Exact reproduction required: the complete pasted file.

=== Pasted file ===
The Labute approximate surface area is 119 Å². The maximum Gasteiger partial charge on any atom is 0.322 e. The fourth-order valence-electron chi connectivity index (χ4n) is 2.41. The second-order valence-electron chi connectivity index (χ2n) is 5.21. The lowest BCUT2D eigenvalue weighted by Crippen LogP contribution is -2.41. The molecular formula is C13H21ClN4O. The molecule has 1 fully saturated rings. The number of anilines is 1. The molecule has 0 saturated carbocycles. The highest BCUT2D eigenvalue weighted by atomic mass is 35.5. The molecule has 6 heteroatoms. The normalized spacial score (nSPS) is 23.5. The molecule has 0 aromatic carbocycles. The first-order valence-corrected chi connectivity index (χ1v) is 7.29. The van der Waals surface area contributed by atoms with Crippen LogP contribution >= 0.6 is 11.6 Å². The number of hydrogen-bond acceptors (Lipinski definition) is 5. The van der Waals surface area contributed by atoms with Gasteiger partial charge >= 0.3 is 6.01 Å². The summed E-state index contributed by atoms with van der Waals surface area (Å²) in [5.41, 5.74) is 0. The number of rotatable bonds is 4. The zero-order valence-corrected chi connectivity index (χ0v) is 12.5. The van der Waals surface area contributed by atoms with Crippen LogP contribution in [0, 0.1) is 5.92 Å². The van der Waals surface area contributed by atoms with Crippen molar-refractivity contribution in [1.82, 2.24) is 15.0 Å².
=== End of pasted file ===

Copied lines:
The Labute approximate surface area is 119 Å². The maximum Gasteiger partial charge on any atom is 0.322 e. The fourth-order valence-electron chi connectivity index (χ4n) is 2.41. The second-order valence-electron chi connectivity index (χ2n) is 5.21. The lowest BCUT2D eigenvalue weighted by Crippen LogP contribution is -2.41. The molecular formula is C13H21ClN4O. The molecule has 1 fully saturated rings. The number of anilines is 1. The molecule has 0 saturated carbocycles. The highest BCUT2D eigenvalue weighted by atomic mass is 35.5. The molecule has 6 heteroatoms. The normalized spacial score (nSPS) is 23.5. The molecule has 0 aromatic carbocycles. The first-order valence-corrected chi connectivity index (χ1v) is 7.29. The van der Waals surface area contributed by atoms with Crippen LogP contribution >= 0.6 is 11.6 Å². The number of hydrogen-bond acceptors (Lipinski definition) is 5. The van der Waals surface area contributed by atoms with Gasteiger partial charge >= 0.3 is 6.01 Å². The summed E-state index contributed by atoms with van der Waals surface area (Å²) in [5.41, 5.74) is 0. The number of rotatable bonds is 4. The zero-order valence-corrected chi connectivity index (χ0v) is 12.5. The van der Waals surface area contributed by atoms with Crippen LogP contribution in [0, 0.1) is 5.92 Å². The van der Waals surface area contributed by atoms with Crippen molar-refractivity contribution in [1.82, 2.24) is 15.0 Å².